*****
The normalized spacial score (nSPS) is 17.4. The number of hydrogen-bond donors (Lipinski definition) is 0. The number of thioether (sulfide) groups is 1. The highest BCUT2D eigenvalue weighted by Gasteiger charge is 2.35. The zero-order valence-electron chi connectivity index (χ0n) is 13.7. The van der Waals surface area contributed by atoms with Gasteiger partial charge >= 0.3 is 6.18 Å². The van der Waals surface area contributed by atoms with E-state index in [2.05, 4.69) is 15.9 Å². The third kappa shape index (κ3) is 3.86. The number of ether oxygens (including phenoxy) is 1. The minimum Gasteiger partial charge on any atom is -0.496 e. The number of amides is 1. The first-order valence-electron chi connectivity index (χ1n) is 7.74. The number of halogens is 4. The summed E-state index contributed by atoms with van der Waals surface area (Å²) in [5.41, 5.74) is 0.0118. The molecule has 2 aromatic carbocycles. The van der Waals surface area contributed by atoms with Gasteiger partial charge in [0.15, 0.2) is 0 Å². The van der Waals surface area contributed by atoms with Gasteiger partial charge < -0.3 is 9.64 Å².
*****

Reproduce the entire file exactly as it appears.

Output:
The normalized spacial score (nSPS) is 17.4. The number of hydrogen-bond donors (Lipinski definition) is 0. The number of thioether (sulfide) groups is 1. The highest BCUT2D eigenvalue weighted by Gasteiger charge is 2.35. The zero-order valence-electron chi connectivity index (χ0n) is 13.7. The van der Waals surface area contributed by atoms with Gasteiger partial charge >= 0.3 is 6.18 Å². The van der Waals surface area contributed by atoms with E-state index in [2.05, 4.69) is 15.9 Å². The third kappa shape index (κ3) is 3.86. The number of ether oxygens (including phenoxy) is 1. The minimum Gasteiger partial charge on any atom is -0.496 e. The number of amides is 1. The first-order valence-electron chi connectivity index (χ1n) is 7.74. The number of halogens is 4. The summed E-state index contributed by atoms with van der Waals surface area (Å²) in [5.41, 5.74) is 0.0118. The molecule has 2 aromatic carbocycles. The van der Waals surface area contributed by atoms with Gasteiger partial charge in [0.15, 0.2) is 0 Å². The van der Waals surface area contributed by atoms with Gasteiger partial charge < -0.3 is 9.64 Å².